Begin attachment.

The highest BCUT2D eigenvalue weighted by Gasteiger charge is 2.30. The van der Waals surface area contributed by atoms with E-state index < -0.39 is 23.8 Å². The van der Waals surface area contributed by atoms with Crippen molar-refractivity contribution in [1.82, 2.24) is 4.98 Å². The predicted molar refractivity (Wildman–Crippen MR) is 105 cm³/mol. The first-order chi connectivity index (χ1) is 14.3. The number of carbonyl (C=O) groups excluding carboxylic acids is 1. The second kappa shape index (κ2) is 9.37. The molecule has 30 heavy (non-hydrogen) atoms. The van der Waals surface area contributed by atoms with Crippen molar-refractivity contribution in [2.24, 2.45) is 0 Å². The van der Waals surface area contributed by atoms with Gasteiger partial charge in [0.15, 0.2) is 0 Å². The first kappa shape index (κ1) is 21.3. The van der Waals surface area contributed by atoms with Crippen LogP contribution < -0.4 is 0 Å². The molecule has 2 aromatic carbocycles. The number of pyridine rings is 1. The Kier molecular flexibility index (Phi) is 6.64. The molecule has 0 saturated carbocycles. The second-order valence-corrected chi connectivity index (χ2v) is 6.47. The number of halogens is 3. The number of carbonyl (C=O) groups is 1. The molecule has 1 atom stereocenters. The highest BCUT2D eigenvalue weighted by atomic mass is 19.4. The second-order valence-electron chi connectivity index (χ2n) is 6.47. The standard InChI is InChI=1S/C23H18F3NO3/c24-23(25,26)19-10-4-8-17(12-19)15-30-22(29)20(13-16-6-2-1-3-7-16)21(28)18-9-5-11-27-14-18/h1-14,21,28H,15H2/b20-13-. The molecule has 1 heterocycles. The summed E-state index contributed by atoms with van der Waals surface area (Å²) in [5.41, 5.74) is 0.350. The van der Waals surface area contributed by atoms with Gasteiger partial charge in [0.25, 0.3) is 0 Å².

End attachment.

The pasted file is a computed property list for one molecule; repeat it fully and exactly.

The highest BCUT2D eigenvalue weighted by Gasteiger charge is 2.30. The van der Waals surface area contributed by atoms with E-state index < -0.39 is 23.8 Å². The van der Waals surface area contributed by atoms with Crippen molar-refractivity contribution in [1.82, 2.24) is 4.98 Å². The predicted molar refractivity (Wildman–Crippen MR) is 105 cm³/mol. The first-order chi connectivity index (χ1) is 14.3. The number of carbonyl (C=O) groups excluding carboxylic acids is 1. The second kappa shape index (κ2) is 9.37. The molecule has 30 heavy (non-hydrogen) atoms. The van der Waals surface area contributed by atoms with Crippen molar-refractivity contribution in [2.24, 2.45) is 0 Å². The van der Waals surface area contributed by atoms with Gasteiger partial charge in [0.15, 0.2) is 0 Å². The first kappa shape index (κ1) is 21.3. The van der Waals surface area contributed by atoms with Crippen LogP contribution < -0.4 is 0 Å². The molecule has 2 aromatic carbocycles. The number of pyridine rings is 1. The Kier molecular flexibility index (Phi) is 6.64. The molecule has 0 saturated carbocycles. The second-order valence-corrected chi connectivity index (χ2v) is 6.47. The number of halogens is 3. The number of carbonyl (C=O) groups is 1. The molecule has 1 atom stereocenters. The highest BCUT2D eigenvalue weighted by atomic mass is 19.4. The second-order valence-electron chi connectivity index (χ2n) is 6.47. The standard InChI is InChI=1S/C23H18F3NO3/c24-23(25,26)19-10-4-8-17(12-19)15-30-22(29)20(13-16-6-2-1-3-7-16)21(28)18-9-5-11-27-14-18/h1-14,21,28H,15H2/b20-13-. The molecule has 1 heterocycles. The summed E-state index contributed by atoms with van der Waals surface area (Å²) in [5.41, 5.74) is 0.350. The van der Waals surface area contributed by atoms with Gasteiger partial charge in [0.25, 0.3) is 0 Å².